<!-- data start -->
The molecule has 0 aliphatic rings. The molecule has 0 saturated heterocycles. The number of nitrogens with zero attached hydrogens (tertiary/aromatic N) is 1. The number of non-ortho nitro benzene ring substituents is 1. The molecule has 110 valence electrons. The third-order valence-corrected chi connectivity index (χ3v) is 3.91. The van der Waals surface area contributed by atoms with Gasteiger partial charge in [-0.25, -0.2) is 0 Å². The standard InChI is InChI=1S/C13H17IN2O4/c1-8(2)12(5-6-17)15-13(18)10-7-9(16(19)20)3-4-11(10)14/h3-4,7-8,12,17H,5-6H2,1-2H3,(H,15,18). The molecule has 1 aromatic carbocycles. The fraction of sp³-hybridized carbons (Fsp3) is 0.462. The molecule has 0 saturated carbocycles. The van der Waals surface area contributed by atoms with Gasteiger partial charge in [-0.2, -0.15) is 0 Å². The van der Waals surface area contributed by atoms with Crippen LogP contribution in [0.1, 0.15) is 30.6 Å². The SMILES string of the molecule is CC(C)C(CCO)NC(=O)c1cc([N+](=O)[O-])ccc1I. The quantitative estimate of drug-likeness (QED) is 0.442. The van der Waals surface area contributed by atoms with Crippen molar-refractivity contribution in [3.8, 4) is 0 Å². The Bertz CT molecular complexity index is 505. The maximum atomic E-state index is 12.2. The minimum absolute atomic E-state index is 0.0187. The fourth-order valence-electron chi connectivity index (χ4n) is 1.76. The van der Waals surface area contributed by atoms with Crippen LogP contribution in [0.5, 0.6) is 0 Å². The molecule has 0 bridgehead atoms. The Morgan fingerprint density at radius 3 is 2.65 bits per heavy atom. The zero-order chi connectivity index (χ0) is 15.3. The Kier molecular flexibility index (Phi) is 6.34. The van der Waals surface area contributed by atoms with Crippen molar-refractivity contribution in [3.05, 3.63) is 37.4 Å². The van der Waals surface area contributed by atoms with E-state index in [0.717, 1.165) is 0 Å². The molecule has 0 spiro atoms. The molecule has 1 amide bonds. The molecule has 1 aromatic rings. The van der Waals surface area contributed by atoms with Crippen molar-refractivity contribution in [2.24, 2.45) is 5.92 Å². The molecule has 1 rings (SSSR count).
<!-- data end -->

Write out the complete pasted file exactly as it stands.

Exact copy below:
The molecule has 0 aliphatic rings. The molecule has 0 saturated heterocycles. The number of nitrogens with zero attached hydrogens (tertiary/aromatic N) is 1. The number of non-ortho nitro benzene ring substituents is 1. The molecule has 110 valence electrons. The third-order valence-corrected chi connectivity index (χ3v) is 3.91. The van der Waals surface area contributed by atoms with Gasteiger partial charge in [-0.25, -0.2) is 0 Å². The standard InChI is InChI=1S/C13H17IN2O4/c1-8(2)12(5-6-17)15-13(18)10-7-9(16(19)20)3-4-11(10)14/h3-4,7-8,12,17H,5-6H2,1-2H3,(H,15,18). The molecule has 1 aromatic carbocycles. The fraction of sp³-hybridized carbons (Fsp3) is 0.462. The molecule has 0 saturated carbocycles. The van der Waals surface area contributed by atoms with Gasteiger partial charge in [-0.2, -0.15) is 0 Å². The van der Waals surface area contributed by atoms with Crippen LogP contribution in [0.1, 0.15) is 30.6 Å². The SMILES string of the molecule is CC(C)C(CCO)NC(=O)c1cc([N+](=O)[O-])ccc1I. The quantitative estimate of drug-likeness (QED) is 0.442. The van der Waals surface area contributed by atoms with Crippen molar-refractivity contribution in [3.8, 4) is 0 Å². The Bertz CT molecular complexity index is 505. The maximum atomic E-state index is 12.2. The minimum absolute atomic E-state index is 0.0187. The fourth-order valence-electron chi connectivity index (χ4n) is 1.76. The van der Waals surface area contributed by atoms with Crippen LogP contribution in [0.5, 0.6) is 0 Å². The molecule has 0 bridgehead atoms. The Morgan fingerprint density at radius 3 is 2.65 bits per heavy atom. The zero-order chi connectivity index (χ0) is 15.3. The Kier molecular flexibility index (Phi) is 6.34. The van der Waals surface area contributed by atoms with Crippen molar-refractivity contribution in [3.05, 3.63) is 37.4 Å². The van der Waals surface area contributed by atoms with E-state index in [0.717, 1.165) is 0 Å². The molecule has 0 spiro atoms. The molecule has 1 amide bonds. The molecule has 1 aromatic rings. The van der Waals surface area contributed by atoms with Crippen molar-refractivity contribution in [2.24, 2.45) is 5.92 Å². The molecule has 1 rings (SSSR count).